Trekking in Nepal – Day 10 – Mulktinath to Jomsom
The last day of the trek is a 5 hour hike from Mulktinath to Jomsom, partly across a rocky river bed along the bus road going into the sun and a cold wind. DB took the jeep again, as she has had a lot of trouble coping with the altitude.
DM and I were apprehensive about the dusty, rocky riverbed section of the trail, remembering how un-happy the trekkers on that path had looked when we had passed them in the jeep two days before. However, our guides led up to the high path away from the road going from Mulktinath toward Jomsom, which cut out a lot of the riverbed section.
The first section of the road retraced our path back toward Kagbeni, but then it branched up over the shoulder of the hill so we looked at Kagbeni far down in the basin of the valley with snowy peaks rising in all directions. In the distant downhill we could see the small nameless town where we would have our tea break. We passed a herd of domesticated mountain goats, built low to the ground with long shaggy coats of black, tan, or a splotched blend of both. Each had one horn painted blue to show the ownership. They munched eagerly on thorny gray scrub bushes which I would be ashamed to put in the recycling, much less use to sustain life.
At tea break, we talked with an Australian and a couple from the UK who had just come down from the high pass at Thorung La (5540 M). The lady said “I just looked at Sindu’s feet and followed where they went.” I congratulated her, but thought privately “Don’t forget to look up – it’s why you’re here!”
From this comfortable spot we continued down to the riverbed, the road barely discernible and the wind picking up as promised. But the traffic was light – one tractor, two jeeps, two scooters, a half-dozen trekkers. The wind was cool, the sun was welcome. My new hat, pulled down tightly over my hood, blew off only once; the shoelace cord I had contrived to secure it was so inextricably tangled in my camera lanyard that no harm was done.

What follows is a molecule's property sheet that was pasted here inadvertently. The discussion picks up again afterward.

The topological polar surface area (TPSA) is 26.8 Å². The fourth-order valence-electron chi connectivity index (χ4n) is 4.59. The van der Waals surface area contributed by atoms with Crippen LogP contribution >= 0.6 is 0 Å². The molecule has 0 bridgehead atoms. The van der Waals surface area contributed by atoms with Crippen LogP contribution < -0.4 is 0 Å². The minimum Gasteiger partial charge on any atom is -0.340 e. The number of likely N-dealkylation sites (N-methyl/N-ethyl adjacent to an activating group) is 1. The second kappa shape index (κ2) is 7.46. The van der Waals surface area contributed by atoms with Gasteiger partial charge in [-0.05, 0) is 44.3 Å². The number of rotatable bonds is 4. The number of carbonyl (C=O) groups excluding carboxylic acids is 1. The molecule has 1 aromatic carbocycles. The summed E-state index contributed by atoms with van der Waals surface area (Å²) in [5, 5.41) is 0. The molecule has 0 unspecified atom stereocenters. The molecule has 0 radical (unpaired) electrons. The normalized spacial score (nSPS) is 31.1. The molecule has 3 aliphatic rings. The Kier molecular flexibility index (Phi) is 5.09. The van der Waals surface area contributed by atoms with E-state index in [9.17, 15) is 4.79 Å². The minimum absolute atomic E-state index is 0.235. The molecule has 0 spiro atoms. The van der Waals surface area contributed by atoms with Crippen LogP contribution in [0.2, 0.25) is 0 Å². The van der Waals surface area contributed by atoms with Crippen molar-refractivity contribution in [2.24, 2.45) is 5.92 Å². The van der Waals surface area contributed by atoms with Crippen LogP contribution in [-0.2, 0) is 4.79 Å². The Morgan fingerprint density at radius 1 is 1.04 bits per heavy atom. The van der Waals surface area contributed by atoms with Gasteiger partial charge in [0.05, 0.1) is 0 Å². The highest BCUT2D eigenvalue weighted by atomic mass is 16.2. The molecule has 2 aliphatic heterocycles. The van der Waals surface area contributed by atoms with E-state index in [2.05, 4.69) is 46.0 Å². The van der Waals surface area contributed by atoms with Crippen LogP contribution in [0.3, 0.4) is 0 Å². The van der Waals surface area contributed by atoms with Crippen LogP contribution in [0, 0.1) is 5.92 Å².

The hill trail cut half the distance between Jomsom and Kagbeni – we arrived in Jomsom in good spirits, but with the fog closing in. On the good side, fog in Pokhara had prevented flights into Jomsom, so the premier guest house was able to find room for us despite having been fully booked when we checked on our way to Mulktinath. On the downside, the hardest stretch of the day was getting from the near side of town – the jeep park – to the far side of town where this hotel was located. (Strange but true – no matter which direction you are going, your hotel is always on the far side of town.) My feet protested each step on the cobbled street, which seemed to stretch on forever. We finally made it to the Majesty Hotel, complete with chandelier in the three-story atrium lobby (see earlier post). The service was slow, the internet connection was down, the ATM did not work, but all was excused: double blankets on the bed! Attached bathroom! And HOT SHOWER!
This was supposed to be the last day on the trail, but… men make plans so the gods can laugh.